10 Things I Learned From Hurricane Irene

by Dax-Devlon Ross

Now that the hurricane has swept through New York, an assortment of Irene-inspired commentaries are sure to crop up in the city’s rags over the next few days. We’ll forget the fear that brought us together in a kind of doomsday dry run and start to point fingers. It’s inevitable, like weeds after a long winter. A few of the headlines I expect to encounter are:

  • ‘Mayor’s Tactics Too Extreme?’
  • ‘False Alarm’
  • ‘Administration Overcompensation?’
  • ‘Angry Residents from [insert a working-class outer borough community] Given Short Shrift?’
  • ‘Commission Formed to Review Administration’s Handling of Hurricane’
  • ‘New Yorkers from All Walks Say Storm Build-up Was Overblown’

As we drift toward Labor Day, Irene will undoubtedly recede from the headlines. By fall most of us will remember the battery shortage at Rite Aid more than the damage the storm caused.

But in an age of climate change where extreme weather patterns could, in fact, play a more prominent role in conventionally “safe” zones like New York City, the storm showed this writer a few important things.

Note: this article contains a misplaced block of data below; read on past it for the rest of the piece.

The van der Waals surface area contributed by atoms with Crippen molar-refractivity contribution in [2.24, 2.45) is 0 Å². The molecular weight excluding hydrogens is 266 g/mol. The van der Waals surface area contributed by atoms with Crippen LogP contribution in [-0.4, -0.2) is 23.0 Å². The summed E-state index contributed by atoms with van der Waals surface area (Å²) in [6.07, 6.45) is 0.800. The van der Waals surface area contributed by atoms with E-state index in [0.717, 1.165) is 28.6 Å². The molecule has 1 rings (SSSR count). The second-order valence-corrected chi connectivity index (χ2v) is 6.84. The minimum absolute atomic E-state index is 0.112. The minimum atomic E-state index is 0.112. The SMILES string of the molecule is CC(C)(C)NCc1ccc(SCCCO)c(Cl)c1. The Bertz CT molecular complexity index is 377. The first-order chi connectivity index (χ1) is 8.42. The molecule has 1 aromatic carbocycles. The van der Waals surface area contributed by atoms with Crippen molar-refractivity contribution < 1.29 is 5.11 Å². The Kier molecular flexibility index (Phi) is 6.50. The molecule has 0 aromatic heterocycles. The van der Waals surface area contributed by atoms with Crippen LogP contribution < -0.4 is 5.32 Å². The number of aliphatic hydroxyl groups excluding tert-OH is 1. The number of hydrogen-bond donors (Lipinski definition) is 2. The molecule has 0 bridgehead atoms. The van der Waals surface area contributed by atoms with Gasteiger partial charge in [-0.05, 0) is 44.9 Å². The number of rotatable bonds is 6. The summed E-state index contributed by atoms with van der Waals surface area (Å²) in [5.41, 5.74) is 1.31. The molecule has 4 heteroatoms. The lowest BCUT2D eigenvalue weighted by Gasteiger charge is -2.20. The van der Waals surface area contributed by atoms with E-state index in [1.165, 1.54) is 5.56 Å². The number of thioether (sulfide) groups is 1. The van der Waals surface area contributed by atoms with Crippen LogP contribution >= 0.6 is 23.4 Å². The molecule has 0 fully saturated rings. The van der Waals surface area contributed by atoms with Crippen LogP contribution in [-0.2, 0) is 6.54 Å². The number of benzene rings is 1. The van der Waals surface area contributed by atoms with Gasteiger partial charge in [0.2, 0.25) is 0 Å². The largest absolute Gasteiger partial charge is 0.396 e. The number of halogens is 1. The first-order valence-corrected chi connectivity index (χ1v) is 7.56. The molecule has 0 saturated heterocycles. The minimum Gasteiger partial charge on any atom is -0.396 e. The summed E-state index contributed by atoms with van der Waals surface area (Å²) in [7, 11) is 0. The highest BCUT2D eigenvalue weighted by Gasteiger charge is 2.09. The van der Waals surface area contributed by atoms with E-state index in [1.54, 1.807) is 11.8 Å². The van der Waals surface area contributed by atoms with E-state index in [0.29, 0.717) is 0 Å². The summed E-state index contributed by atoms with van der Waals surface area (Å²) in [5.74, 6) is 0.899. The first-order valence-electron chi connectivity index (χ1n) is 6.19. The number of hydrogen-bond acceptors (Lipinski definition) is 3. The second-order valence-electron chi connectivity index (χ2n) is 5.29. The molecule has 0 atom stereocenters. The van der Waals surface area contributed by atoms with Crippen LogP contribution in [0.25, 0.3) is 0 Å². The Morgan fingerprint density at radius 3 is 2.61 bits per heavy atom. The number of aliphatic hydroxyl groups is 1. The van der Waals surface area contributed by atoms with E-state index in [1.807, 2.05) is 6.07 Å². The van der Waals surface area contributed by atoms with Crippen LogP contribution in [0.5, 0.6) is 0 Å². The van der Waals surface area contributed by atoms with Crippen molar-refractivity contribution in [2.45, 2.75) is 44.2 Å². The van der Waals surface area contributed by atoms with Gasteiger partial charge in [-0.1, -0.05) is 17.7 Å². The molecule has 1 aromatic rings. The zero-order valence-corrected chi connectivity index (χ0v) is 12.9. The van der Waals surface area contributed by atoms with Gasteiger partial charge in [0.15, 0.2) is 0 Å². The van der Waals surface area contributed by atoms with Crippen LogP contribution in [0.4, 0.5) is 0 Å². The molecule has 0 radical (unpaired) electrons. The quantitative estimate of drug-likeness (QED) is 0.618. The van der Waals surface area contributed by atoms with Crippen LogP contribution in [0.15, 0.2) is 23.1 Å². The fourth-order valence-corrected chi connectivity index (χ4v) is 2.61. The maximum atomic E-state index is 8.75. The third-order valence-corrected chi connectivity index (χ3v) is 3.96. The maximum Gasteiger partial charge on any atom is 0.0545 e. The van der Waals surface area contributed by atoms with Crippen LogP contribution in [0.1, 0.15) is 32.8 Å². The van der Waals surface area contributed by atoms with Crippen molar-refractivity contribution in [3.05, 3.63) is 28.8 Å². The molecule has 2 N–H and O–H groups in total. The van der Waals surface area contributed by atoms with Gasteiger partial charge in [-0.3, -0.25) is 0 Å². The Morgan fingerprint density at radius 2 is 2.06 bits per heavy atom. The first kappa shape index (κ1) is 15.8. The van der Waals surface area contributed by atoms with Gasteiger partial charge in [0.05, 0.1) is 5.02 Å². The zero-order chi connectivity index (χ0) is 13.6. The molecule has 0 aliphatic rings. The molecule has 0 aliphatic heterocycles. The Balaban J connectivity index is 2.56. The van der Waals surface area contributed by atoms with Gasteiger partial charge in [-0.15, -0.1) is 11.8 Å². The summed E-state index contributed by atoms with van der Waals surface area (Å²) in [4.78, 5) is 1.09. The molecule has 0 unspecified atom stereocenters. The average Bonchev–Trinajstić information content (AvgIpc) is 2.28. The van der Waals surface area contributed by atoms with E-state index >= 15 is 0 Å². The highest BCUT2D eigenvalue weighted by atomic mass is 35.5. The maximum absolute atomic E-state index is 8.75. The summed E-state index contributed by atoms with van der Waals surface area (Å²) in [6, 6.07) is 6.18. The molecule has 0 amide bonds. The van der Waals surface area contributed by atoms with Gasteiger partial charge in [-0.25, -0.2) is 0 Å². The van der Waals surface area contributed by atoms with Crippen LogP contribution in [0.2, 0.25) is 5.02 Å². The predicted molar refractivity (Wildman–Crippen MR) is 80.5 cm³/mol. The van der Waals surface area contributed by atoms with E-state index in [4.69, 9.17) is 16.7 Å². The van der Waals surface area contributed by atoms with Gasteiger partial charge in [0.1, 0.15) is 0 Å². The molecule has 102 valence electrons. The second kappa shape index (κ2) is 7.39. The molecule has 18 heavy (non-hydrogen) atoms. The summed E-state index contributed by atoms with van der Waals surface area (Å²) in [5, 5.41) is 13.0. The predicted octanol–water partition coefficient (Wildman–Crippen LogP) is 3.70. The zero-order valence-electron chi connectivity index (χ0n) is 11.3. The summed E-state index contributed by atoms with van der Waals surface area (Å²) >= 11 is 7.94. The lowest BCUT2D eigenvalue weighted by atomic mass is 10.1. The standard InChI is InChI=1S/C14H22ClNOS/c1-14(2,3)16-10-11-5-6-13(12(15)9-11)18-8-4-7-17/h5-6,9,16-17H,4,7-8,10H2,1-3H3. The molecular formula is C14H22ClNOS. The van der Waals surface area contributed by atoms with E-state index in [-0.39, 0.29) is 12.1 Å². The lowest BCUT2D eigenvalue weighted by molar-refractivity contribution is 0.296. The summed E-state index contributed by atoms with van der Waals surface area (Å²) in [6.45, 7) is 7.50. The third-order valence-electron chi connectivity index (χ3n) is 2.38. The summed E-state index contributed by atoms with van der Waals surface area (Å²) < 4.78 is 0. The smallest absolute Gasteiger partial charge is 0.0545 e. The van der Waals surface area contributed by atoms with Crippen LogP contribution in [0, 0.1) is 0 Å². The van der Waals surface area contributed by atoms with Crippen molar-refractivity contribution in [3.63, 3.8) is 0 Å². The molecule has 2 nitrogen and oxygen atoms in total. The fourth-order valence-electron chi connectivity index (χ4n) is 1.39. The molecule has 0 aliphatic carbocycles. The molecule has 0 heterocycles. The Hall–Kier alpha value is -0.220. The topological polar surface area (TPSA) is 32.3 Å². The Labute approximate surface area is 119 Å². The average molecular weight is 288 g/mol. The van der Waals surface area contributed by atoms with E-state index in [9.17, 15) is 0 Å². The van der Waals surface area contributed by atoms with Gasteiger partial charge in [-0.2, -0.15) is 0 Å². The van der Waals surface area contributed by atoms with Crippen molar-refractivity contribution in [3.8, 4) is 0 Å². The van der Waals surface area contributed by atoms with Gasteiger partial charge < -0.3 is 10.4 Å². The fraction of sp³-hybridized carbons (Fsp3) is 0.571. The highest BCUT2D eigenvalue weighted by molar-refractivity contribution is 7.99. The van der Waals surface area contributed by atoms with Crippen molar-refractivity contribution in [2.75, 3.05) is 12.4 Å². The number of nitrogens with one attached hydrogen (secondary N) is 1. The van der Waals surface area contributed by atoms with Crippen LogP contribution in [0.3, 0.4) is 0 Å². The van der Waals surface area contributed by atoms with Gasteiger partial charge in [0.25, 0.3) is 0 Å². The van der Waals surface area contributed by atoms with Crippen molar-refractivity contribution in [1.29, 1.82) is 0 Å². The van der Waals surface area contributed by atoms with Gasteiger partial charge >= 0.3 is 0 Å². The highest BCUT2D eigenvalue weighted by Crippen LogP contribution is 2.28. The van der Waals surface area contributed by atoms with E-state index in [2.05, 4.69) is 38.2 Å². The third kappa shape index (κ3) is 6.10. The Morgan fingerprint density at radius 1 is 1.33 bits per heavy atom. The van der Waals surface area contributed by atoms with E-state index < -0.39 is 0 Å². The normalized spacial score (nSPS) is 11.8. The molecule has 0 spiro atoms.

1. In the event of a life-threatening natural disaster, prisoners are screwed

Rikers Island

A view from above

2. Convenience stores and supermarkets will sell out of the crap they can barely give away any other time

3. People with the means to do so, will head to safety…

… Meanwhile, people living in public housing can expect to have their power cut, elevators shut off and to be moved against their will

4. It doesn’t take much for something akin to martial law to be imposed

5. New Yorkers would rather tough it out at home than escape to an evacuation shelter

6. You just can’t reason with some people

Irene Watchers at Coney Island

7. On-the-scene news reporters take themselves way too seriously …

… fortunately, the rest of us don’t.

8. Mass transit will be useless:

9. Widespread panic is inevitable

10. When it comes down to it, Americans can still get the important shit done in a hurry